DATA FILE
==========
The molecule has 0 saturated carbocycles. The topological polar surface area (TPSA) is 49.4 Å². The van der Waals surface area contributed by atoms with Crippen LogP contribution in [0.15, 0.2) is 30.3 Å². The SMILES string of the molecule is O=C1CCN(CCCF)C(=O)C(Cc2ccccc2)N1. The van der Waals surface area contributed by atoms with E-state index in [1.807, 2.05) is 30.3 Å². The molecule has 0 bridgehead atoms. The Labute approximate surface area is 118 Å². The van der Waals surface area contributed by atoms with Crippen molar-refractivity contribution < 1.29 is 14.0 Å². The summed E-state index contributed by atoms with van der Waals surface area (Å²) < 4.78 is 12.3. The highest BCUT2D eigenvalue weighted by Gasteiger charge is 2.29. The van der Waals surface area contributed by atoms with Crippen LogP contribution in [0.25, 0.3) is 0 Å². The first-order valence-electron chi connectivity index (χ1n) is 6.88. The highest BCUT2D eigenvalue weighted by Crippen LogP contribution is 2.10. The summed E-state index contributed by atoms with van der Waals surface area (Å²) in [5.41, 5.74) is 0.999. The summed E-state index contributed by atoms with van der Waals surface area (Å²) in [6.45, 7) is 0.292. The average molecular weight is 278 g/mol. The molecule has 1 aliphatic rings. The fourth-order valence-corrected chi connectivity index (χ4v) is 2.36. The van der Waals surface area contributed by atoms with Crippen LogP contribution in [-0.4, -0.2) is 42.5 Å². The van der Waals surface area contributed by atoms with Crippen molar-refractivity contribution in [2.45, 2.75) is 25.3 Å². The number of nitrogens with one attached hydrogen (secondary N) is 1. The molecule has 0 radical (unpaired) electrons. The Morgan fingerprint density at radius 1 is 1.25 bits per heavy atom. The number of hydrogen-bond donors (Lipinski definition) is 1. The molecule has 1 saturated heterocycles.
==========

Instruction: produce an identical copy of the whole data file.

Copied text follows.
The molecule has 0 saturated carbocycles. The topological polar surface area (TPSA) is 49.4 Å². The van der Waals surface area contributed by atoms with Crippen LogP contribution in [0.15, 0.2) is 30.3 Å². The SMILES string of the molecule is O=C1CCN(CCCF)C(=O)C(Cc2ccccc2)N1. The van der Waals surface area contributed by atoms with E-state index in [1.807, 2.05) is 30.3 Å². The molecule has 0 bridgehead atoms. The Labute approximate surface area is 118 Å². The van der Waals surface area contributed by atoms with Crippen molar-refractivity contribution < 1.29 is 14.0 Å². The summed E-state index contributed by atoms with van der Waals surface area (Å²) < 4.78 is 12.3. The highest BCUT2D eigenvalue weighted by Gasteiger charge is 2.29. The van der Waals surface area contributed by atoms with Crippen LogP contribution in [0.25, 0.3) is 0 Å². The first-order valence-electron chi connectivity index (χ1n) is 6.88. The highest BCUT2D eigenvalue weighted by Crippen LogP contribution is 2.10. The summed E-state index contributed by atoms with van der Waals surface area (Å²) in [5.41, 5.74) is 0.999. The summed E-state index contributed by atoms with van der Waals surface area (Å²) in [6.45, 7) is 0.292. The average molecular weight is 278 g/mol. The molecule has 1 aliphatic rings. The fourth-order valence-corrected chi connectivity index (χ4v) is 2.36. The van der Waals surface area contributed by atoms with Crippen LogP contribution in [-0.4, -0.2) is 42.5 Å². The van der Waals surface area contributed by atoms with Crippen molar-refractivity contribution in [2.45, 2.75) is 25.3 Å². The number of nitrogens with one attached hydrogen (secondary N) is 1. The molecule has 0 radical (unpaired) electrons. The Morgan fingerprint density at radius 1 is 1.25 bits per heavy atom. The number of hydrogen-bond donors (Lipinski definition) is 1. The molecule has 1 saturated heterocycles.